When treating mild cases of anxiety and depression, I am often asked for my opinion about online counselling platforms and self-help wellness apps. My answer is simple: while nothing beats a one-to-one therapy session in person, any other form of therapy is better than no therapy – and it is often much cheaper and therefore more accessible. I would recommend well-reviewed and credible services and apps of this nature to anyone looking for support.

Here in Abu Dhabi, we are lucky to have some very good government-led initiatives. During the pandemic, Istijaba, a public hotline for Covid-19 symptoms, was established, which has since been converted to a free hotline for mental health support. This is a great initiative that speaks to the demand for such a service, and the government’s seriousness in providing affordable solutions.

Any other form of therapy is better than no therapy

A recently concluded mental health upskilling programme in Abu Dhabi aimed to train primary care nurses and doctors in the UAE to screen for basic mental health disorders such as depression, anxiety, eating disorders and substance abuse, and to treat cases that do not necessarily require psychiatrists or clinical psychologists.

In practical terms, this means that anybody who sees a family doctor can also get a basic level of mental health care included in their visit and can be screened for common mental health disorders, which is akin to all patients having their blood pressure taken when visiting their general practitioner.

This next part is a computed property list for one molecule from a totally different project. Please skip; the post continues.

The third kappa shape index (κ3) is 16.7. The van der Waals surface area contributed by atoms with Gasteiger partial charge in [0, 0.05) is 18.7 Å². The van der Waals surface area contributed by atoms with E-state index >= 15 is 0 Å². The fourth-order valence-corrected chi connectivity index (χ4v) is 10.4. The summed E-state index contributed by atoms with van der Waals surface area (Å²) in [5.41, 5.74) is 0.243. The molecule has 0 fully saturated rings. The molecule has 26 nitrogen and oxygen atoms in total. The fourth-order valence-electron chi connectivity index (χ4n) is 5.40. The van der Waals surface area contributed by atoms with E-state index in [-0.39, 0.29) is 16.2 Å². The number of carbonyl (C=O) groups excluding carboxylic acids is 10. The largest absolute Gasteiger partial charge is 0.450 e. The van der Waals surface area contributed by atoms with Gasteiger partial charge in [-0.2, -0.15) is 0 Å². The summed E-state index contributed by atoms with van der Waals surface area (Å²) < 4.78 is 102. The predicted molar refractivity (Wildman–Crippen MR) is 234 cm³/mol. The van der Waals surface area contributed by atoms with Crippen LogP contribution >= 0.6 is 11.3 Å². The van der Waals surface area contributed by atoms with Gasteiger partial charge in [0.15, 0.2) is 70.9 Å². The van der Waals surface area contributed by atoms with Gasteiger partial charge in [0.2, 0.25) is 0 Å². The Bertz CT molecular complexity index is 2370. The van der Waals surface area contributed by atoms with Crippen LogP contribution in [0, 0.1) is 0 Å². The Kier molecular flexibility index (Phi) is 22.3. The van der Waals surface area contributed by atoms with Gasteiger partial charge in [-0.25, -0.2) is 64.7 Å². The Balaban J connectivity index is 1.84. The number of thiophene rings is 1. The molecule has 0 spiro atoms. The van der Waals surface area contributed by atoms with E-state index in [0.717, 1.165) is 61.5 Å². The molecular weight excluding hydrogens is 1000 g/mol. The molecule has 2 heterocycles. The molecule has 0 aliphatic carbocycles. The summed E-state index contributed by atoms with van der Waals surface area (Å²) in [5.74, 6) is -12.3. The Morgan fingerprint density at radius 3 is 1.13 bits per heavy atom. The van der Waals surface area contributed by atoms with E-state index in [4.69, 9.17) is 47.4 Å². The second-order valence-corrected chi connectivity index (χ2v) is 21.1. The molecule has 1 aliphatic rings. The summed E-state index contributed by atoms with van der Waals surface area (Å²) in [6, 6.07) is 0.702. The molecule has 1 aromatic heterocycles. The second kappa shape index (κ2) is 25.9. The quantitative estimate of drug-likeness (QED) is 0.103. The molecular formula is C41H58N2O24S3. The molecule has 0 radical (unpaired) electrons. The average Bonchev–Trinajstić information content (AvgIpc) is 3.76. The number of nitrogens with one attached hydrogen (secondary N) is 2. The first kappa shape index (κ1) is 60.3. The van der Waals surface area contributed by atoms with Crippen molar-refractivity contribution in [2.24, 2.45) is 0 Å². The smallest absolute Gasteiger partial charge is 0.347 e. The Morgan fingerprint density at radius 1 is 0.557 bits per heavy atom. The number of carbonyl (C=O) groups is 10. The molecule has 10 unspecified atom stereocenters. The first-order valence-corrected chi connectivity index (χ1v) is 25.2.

The upskilling course was a collaboration between the Department of Health Abu Dhabi, Abu Dhabi Health Services Company (Seha), and NYU Abu Dhabi. It was an important step towards a larger goal. Most mild to moderate mental health disorders such as anxiety and depression can be successfully managed in primary care settings by upskilled health providers. And seeing as we do not have enough specialised clinicians in secondary care, it is vital that we unburden the ones we do have so they can deal with more severe and complex cases.

Utilising primary care is also more cost-effective and quicker because it avoids the need for referral and waiting times. Studies show that patients are more likely to return to their primary care providers rather than follow up with secondary care.

I am heartened by similar attempts in other countries and institutions to move toward integrated care. Our own NYU Abu Dhabi Health Centre operates a holistic healthcare delivery model that integrates specialised mental health care into primary care for students.

It is a model that works. Our job now is to roll it out to as many people in as many countries as possible and truly globalise and prioritise access to mental health care for all.

Istijaba call centre is available via the toll-free number 800 1717 or +971 800 1717 when calling from outside the UAE.

For more information on the Mental Health Upskilling Programme, write to

Published: October 09, 2022, 5:00 AM
Updated: October 10, 2022, 5:25 AM